Yes, I know another Ralph Bakshi review. Today’s Review is on the 1983 fantasy classic Fire and Ice where a tiny village is destroyed by a surging glacier, which serves as the deadly domain for the evil Ice Lord, Nekron. The only survivor is a young warrior, Larn, who vows to avenge this act of destruction. The evil continues, however, as Nekron’s palace of ice heads straight towards Fire Keep, the great fortress ruled by the good King Jarol. When Jarol’s beautiful daughter, Teegra, is abducted by Nekron’s sub-human ape-like creatures, Larn begins a daring search for her. What results is a tense battle between good and evil, surrounded by the mystical elements of the ancient past.
Bakshi does a great job balancing his love of fantasy and and his social commentary, Fire and Ice is certainly not lighter fare but for Ralph Bakshi he was able to craft something more along the lines of fantasy with subtle subversions pointing at the globalization and the emergence of world wide corporations, and a racial undercurrent between the “subhumans” and the nordic young man named Larn.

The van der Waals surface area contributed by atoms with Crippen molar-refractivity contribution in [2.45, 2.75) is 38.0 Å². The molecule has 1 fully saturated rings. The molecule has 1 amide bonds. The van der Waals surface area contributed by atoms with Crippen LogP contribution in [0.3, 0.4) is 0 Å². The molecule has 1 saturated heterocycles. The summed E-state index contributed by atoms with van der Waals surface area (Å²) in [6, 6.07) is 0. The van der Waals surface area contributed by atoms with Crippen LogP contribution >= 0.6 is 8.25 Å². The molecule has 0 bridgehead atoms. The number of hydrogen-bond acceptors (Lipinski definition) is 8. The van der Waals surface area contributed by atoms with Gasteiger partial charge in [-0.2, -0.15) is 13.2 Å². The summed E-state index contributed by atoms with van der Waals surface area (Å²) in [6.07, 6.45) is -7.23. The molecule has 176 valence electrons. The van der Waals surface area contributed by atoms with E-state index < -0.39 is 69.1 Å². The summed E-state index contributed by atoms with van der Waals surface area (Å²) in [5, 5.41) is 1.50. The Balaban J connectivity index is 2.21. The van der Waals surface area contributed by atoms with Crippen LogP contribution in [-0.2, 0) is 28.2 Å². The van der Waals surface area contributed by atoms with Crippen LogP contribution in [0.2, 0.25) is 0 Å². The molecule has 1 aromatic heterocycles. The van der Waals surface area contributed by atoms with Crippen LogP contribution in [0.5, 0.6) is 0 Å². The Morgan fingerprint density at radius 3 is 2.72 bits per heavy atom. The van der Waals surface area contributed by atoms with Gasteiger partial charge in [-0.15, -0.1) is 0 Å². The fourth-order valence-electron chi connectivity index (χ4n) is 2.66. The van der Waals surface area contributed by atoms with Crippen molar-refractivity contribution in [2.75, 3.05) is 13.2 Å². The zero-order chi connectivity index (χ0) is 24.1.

As with most Bakshi films there is a very healthy dose of sex and violence in Fire and Ice. The sword and sorcery formula is more primal and lurid than its high fantasy sister and also seems to replace things like story for visceral conflict. One of the most important things to remember about sword and sorcery, adult animation, and Fire and Ice is that its simplicity and pulp like existence is part of a greater structure. A structure which makes my knees weak in enjoyment. At times I found Fire and Ice is so cinematic in it’s presentation that I almost forgot it was animated. With lush watercolour backdrops and minimum exposition, the movie only slows down for the inevitable love story.
Yes, it is a very cliche fantasy movie: Good vs evil; The princess is kidnapped; The lone, unaffiliated anti-hero saves her; A final epic batttle ends the war of good vs evil. However overall this movie is more about style than substance, but definitely succeeds in painting a uniquely visual, unearthly fantasy world, full of epic battles between good and evil. Any fan of the Heavy Metal cartoon would probably enjoy this. Just don’t get offended by the racist overtones–this is fantasy!